Strategies for Brand Protection During Retraction
By Al DeNapoli Partner, Tarlow Breed Hart & Rodgers, P.C. | October 28, 2008
Concerns And Strategies To Protect Your Core Concept When Growth Slow Down And Retraction Is Necessary.
As the hospitality industry continues to grow, many companies - private and public - are contemplating further expansion. During the exuberance of growth, many successful businesses (those in the hospitality industry being no exception) fail to consider how the commitments they are making today that may restrict them in a cooler market. It is as important to implement sound business and legal plans - hedging if you will - in good times as it is in bad ones.
The adage to "be careful how you treat people on the way up because you will see them on the way down," is very applicable to your legal documentation starting from your very first deals. Often the terms in these documents, although seeming benign initially, can limit the control you have to steer your business through the challenges of slow growth or retraction. Worse, the parties with whom you have done business may have rights that they may want to pursue to your detriment.
The handling of reversals for formerly successful hospitality businesses (as in other industries) starts with a critical evaluation of the commitments made during the exuberance of expansion. Loan documents, leases, franchising and/or management agreements, supplier agreements, employment agreements, and shareholder agreements, to mention the most common, need to be inventoried and evaluated. You need identify and understand the terms such as default and cure provisions, termination clauses, liquidated damage and/or penalty terms, and even non-compete commitments. All of these may limit your options.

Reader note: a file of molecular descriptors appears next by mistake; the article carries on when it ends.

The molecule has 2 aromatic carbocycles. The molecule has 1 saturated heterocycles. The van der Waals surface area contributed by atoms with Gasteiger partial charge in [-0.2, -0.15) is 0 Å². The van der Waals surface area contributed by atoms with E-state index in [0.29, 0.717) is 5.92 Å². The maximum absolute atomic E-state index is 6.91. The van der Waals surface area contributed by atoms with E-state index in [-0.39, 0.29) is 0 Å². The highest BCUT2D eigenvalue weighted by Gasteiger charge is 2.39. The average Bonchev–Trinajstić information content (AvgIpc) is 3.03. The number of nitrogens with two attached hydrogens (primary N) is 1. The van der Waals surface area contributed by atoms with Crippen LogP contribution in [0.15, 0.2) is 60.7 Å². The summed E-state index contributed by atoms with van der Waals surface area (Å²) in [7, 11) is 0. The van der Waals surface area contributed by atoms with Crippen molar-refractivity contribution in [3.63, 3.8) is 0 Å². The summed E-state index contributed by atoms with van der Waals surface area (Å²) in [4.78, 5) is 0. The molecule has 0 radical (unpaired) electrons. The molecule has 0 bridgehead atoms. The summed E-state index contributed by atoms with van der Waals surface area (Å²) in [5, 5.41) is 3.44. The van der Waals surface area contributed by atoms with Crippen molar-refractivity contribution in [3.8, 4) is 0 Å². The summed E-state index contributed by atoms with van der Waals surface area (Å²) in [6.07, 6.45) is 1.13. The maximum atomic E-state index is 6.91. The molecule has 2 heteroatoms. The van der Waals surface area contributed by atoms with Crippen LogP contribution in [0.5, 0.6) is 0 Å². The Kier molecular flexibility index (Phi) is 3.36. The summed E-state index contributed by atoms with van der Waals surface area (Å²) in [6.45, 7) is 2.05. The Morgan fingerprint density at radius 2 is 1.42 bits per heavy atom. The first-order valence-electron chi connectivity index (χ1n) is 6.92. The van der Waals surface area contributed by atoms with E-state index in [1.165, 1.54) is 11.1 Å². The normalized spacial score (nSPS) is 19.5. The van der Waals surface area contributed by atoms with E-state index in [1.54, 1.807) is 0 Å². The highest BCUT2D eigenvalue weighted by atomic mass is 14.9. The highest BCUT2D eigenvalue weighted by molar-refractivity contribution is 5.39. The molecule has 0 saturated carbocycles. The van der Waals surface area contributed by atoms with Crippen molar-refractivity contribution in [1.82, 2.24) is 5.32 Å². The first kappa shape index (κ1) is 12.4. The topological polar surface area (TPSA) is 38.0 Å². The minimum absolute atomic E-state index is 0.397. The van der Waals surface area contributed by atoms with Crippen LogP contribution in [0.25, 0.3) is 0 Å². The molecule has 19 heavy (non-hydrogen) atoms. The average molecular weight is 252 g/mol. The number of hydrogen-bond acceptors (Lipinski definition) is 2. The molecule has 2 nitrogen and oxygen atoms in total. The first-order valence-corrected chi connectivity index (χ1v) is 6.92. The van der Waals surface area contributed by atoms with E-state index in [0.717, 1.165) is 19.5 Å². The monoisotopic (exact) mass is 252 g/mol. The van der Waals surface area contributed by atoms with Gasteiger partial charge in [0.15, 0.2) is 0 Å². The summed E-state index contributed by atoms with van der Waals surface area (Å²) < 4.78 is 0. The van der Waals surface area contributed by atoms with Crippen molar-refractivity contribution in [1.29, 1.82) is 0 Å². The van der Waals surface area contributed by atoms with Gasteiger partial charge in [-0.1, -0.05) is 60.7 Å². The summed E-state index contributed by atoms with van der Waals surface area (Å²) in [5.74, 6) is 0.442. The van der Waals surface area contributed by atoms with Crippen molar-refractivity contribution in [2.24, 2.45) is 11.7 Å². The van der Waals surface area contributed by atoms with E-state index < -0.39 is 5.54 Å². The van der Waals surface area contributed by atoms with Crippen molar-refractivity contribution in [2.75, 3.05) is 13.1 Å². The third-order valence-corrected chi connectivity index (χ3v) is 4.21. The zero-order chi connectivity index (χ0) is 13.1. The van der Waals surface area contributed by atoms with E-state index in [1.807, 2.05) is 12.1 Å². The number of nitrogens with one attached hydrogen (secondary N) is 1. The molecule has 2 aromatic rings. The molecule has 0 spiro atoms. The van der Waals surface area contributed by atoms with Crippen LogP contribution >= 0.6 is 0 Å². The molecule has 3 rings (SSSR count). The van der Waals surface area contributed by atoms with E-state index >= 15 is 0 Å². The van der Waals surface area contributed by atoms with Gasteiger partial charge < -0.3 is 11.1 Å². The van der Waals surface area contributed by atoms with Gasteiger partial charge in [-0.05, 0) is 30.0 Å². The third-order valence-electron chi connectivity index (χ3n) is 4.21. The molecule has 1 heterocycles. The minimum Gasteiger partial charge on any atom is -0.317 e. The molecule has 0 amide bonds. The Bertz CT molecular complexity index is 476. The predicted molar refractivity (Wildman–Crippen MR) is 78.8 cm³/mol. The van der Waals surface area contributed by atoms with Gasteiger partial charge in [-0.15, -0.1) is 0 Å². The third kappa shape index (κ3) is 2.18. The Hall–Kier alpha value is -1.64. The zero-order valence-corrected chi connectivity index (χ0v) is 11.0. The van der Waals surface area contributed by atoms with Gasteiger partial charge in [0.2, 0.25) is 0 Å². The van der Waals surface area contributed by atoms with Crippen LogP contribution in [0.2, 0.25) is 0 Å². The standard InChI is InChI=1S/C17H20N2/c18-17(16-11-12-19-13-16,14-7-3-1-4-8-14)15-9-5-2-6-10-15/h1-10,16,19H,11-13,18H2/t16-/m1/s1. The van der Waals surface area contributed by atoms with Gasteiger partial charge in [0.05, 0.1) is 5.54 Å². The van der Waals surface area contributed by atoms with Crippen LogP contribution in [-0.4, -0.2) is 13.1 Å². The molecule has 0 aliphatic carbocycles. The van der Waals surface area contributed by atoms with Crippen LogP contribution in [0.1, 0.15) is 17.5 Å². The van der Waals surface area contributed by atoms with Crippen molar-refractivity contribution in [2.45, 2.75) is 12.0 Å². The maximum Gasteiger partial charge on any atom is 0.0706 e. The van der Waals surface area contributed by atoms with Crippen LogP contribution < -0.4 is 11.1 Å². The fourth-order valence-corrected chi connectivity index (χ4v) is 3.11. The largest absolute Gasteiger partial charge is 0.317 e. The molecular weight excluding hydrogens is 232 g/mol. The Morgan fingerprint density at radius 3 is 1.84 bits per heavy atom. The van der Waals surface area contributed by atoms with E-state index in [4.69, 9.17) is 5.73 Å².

This evaluation must include not just written agreements, but also the unwritten "commitments" that field personnel may have created (the proverbial handshake deals that may have been made in the sales process). Importantly, there may be unwritten "warranties" or other obligations which came with the commitments in place (including the obligation of good faith and fair dealing that comes with every contract). You need to know that the labels you may have used to refer to your agreements may not be the ones the law uses - for example, licenses can easily cross the line into "franchises" if there has been too much control in the licensor (and classification as a franchise can dramatically change the parties' rights). Also, you need to differentiate binding agreements (which can be oral) from non-binding "brand" commitments which may have to be modified.
In short, your road map through this adjustment is not just in the fine print - you may have certain associated obligations that need to be considered to avoid costly litigation. In a changing market, difficult compromises on brand-related commitments may have to be made.
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